Skip to main content


Welcome to my blog!  I've been toying with blogging for a little while now and have finally, with a little bit of encouragement from my friend Jenny, gotten round to it. I currently divide my time between reading, thinking, and writing a PhD (on Karl Barth's account of human responsibility, since you ask :-)) and my position as a trainee Anglican priest in Nottingham, UK. I'm interested  in issues in theology and ethics, as well as church and culture, and decided I would blog some thoughts and see how the conversation goes.

The name comes from the German for 'theological reflection' but I used it here because I particularly like the theological nuance of 'Nachdenken' which (as Barth points out) literally means 'thinking after', in this case 'thinking after God' - something that all theological reflection must do if it's to bear witness to the priority of God's grace. Anyway, this is all a bit of an experiement for me, so, welcome...and let the conversation begin...


Popular posts from this blog

Paul Nimmo on Schleiermacher

Once again it's been a while since I blogged anything, but I thought I would flag-up this clip from the increasingly successful Modern Theology  Timeline created by Tim Hull at St John's College Nottingham, UK. This is a recent interview Tim did with the Edinburgh based scholar Paul Nimmo on Friedrich Schleiermacher. It is a really good interview, and will go a long way to rehabilitating FDES for those who mis-read Barth and reject him outright. Happy watching!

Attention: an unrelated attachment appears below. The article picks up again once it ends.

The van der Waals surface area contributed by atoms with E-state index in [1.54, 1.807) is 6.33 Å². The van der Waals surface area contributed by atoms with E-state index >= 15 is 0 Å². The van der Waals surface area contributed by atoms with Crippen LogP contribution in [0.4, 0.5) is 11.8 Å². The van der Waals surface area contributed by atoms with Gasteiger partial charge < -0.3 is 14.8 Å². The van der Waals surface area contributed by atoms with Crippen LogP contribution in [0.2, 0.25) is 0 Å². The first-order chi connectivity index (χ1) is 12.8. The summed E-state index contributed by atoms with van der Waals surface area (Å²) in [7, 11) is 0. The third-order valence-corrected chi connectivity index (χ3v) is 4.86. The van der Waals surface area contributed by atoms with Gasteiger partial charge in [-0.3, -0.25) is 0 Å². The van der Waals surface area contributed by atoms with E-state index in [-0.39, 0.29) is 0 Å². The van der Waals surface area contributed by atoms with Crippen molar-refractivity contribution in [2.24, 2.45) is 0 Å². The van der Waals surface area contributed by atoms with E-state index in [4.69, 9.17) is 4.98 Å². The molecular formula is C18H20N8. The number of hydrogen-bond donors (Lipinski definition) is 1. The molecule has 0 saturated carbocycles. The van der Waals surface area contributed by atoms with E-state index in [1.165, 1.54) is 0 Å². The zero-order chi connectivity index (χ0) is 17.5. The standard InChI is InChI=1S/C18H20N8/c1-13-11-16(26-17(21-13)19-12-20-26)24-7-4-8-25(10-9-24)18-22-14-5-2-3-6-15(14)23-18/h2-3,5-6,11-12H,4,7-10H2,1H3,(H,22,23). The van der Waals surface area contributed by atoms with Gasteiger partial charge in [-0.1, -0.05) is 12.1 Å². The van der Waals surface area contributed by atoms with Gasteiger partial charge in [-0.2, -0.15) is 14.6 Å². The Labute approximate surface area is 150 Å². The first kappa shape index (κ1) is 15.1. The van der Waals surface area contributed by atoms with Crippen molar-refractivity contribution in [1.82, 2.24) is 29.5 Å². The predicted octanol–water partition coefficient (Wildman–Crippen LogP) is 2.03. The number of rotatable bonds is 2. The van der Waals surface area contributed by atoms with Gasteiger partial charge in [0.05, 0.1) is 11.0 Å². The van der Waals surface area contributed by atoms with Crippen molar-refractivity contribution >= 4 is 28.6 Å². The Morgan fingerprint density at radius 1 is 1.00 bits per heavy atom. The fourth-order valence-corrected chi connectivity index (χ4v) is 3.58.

Floor tiles, theology, and divine interruption

Today I have had quite a cultured day: we had a family trip down to the Tate Gallery at Liverpool's Albert Dock. It was a welcome relief after a long and difficult week. One of the exhibits at the gallery got me thinking - as I guess art should - and also got me chuckling. Finally it got me theologizing. The exhibit was this: It is, as you can see, a series of floor tiles laid out in a square pattern. It's called "144 Magnesium Square" by American artist  Carl Andre (b.1935). If you are thinking that there must be more to it, you are wrong. That's it. Tiles laid out and cemented to the floor (not exactly very well either - my dad, who is a professional tiler, would not be pleased). And that's what got me thinking and chuckling. The inevitable question to ask when you witness something as plain and ordinary as floor tiles is "is this art?" For many people viewing the exhibit alongside me today, it plainly wasn't: they were saying so quite aud